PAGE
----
A Buddhist makes the claim that the self does not exist. In Sanskrit this is called anâtman. In other words my notion of I or myself is an illusion. When people first hear this, they are astonished. How can anyone deny they exist? Don’t we have our own thoughts and feelings? Don’t we act in … Continue reading Buddhist idea of no self – True or not?
People often think that human beings are inherently good. And that personal development simply involves getting in touch with one’s true self. In addition, they see this true self as the potential within us all for being truly good. A life, filled with compassion, joy and peace, defines the true design of each individual. However, … Continue reading True self – How to attain it?
Ever noticed someone in your team not pulling their weight, whilst you are working hard to get the job done properly? I remember one day when my side of the family were visiting us. I was expecting my wife to do all the practical things that needed doing whilst I just sat chatting. I even … Continue reading Mary and Martha – Are they in you?
For some people, there appears to be no presence of God in the world and in their lives. No God in religious ceremony. No God in sacred writing. No God in prayer. If you cannot find God in these ways then you might wonder, ‘Can I find God in meditation?’ Meditation practice The various traditions … Continue reading Meditation – Finding God in it?
According to established research, one in four of us experience some form of mild mental health difficulty each year. Even if you do not suffer – what the medics call – identifiable psychiatric morbidity – nevertheless you still may feel bad; fed up, irritable, worried or distressed. In which case, if you are to be … Continue reading Heal distress — Can spiritual practices help?
Here are 8 ways to live mindfully. 1. Be aware of your surroundings. Whilst you’re walking, standing or sitting, be aware of the nature, people and architecture that surrounds you. 2. Set aside a time each day to sit still and focus on your breathing. When thoughts arise, try to simply view thoughts as thoughts, … Continue reading 8 ways to live mindfully
Control of breathing is related to meditation. When you are meditating you very probably have great difficulty attending just to one thing. The mind wanders off and it takes great practice to stay focused. You are distracted by extraneous sounds, random thoughts, an itch, a worry. The original centre of attention disappears several times. You … Continue reading How does control of breathing help with meditation?
Now that sounds unbearably pompous or over pious. But in fact it it is the name that the early Fathers of the Christian (yes there were also early Desert mothers too) church gave to their meditation or prayer life. The most well known was Anthony the Great, who moved to the desert in 270–271 and … Continue reading Practising awareness of the Divine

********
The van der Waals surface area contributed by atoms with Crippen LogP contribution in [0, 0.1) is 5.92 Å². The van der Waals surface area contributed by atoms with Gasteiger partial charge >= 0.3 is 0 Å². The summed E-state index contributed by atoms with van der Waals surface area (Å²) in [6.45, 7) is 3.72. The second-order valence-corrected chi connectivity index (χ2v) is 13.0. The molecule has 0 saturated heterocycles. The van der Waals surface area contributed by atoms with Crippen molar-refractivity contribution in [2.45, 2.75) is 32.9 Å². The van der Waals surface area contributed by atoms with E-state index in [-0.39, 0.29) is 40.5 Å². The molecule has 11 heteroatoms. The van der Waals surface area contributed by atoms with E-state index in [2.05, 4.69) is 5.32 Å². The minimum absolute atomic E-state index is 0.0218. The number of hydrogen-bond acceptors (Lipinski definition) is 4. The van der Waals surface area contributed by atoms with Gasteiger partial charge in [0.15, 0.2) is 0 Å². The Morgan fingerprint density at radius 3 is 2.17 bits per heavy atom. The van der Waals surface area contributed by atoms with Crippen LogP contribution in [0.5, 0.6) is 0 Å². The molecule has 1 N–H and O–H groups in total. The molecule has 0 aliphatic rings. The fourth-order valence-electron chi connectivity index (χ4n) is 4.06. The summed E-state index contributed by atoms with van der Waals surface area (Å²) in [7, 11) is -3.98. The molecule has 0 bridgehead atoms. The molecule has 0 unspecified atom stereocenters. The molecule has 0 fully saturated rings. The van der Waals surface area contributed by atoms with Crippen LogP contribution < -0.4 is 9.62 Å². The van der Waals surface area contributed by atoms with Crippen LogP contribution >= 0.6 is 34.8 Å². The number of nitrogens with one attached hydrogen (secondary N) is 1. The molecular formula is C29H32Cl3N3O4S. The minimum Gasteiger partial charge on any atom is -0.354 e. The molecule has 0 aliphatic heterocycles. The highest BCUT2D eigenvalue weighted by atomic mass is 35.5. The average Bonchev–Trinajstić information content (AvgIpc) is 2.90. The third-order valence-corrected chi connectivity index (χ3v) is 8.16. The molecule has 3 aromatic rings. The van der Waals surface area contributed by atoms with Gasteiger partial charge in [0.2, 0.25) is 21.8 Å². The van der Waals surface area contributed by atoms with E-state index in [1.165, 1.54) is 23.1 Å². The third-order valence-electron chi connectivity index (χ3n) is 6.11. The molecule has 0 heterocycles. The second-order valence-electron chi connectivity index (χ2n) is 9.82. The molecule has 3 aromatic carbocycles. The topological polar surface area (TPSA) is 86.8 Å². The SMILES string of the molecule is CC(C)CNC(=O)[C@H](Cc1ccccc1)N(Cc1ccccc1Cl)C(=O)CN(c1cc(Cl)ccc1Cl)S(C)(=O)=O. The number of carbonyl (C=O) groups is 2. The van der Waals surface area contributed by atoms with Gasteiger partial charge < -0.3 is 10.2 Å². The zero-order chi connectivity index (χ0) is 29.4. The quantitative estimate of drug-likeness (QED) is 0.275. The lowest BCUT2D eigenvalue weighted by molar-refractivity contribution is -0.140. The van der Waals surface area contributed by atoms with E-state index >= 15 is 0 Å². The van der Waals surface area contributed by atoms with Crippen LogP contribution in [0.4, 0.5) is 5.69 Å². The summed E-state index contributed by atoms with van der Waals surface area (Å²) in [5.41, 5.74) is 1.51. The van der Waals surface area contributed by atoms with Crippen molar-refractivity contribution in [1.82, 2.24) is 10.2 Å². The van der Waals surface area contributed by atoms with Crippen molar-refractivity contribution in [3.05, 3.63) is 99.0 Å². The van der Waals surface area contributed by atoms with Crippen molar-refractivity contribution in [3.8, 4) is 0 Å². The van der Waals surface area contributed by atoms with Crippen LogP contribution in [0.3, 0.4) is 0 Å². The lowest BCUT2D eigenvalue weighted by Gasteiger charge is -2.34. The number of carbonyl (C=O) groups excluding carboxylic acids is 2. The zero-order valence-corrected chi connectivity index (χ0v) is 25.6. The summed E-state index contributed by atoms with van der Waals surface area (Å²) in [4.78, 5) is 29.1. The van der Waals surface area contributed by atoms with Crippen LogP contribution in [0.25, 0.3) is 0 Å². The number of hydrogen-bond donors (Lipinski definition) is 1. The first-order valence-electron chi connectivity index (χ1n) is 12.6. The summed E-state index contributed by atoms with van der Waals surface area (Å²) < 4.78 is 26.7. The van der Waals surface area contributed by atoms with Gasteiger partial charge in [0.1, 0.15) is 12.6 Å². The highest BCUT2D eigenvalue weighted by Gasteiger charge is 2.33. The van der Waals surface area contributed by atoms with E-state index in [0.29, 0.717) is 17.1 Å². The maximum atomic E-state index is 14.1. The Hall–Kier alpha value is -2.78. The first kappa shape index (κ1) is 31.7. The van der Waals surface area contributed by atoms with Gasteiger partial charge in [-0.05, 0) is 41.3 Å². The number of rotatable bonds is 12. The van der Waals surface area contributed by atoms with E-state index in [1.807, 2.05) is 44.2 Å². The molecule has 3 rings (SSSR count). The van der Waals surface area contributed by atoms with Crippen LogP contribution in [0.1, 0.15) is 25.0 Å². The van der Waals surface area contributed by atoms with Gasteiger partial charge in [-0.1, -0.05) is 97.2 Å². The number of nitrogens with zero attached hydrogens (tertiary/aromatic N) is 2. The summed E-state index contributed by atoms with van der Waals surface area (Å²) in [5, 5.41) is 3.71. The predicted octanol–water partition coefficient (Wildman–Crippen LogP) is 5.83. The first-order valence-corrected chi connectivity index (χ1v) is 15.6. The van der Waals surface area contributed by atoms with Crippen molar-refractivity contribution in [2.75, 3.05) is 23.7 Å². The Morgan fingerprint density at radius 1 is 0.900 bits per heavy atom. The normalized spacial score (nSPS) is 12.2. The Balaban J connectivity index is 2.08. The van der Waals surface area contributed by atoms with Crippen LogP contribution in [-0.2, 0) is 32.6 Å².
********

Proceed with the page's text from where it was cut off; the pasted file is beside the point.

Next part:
By Helen Brown published by spiritualwisdom.org.uk © July 2009 pp 75 £9.95 Enquiries: contact firstname.lastname@example.org
Helen also leads groups taking this course. The aim is primarily to encourage reflection, experience and exploration of what our ‘soul’ means for each of us. The scope of the course includes music, art, prayer, meditation and energy medicine.
This has been a course that was both inspirational and challenging. Throughout the eight sessions in our exploration of the ‘soul’, Helen gently guided us along an inner path in keeping with her book on the subject.
From our childhood onwards our lives are filled with questions of one sort or another – some more pressing or even agonising than others. But where are we to look for valid answers and find the meaning of life?
There are the really big questions and the smaller ones. Here are a few of the bigger ones. Does outer space beyond our solar system go on forever or does it have an edge – and if so what is on the other side? Where do we come from, why are we here, and what will become of us when we die? I can imagine some alien intelligence on a far distant planet asking exactly the same questions. These sort of universal questions have puzzled thinking people down the ages.
Children as well as adults ask questions. The play age stage of childhood is often characterised by developmental theorists as one of explorative activity and exuberant discovery. Consequently good educational practice encourages a child-centred approach to learning. This compares favourably with the old approach of rote learning. Modern teachers enhance children’s interest by providing knowledge building on what they already know. They relate their teaching to the child’s limited experiences stretching their understanding a bit further.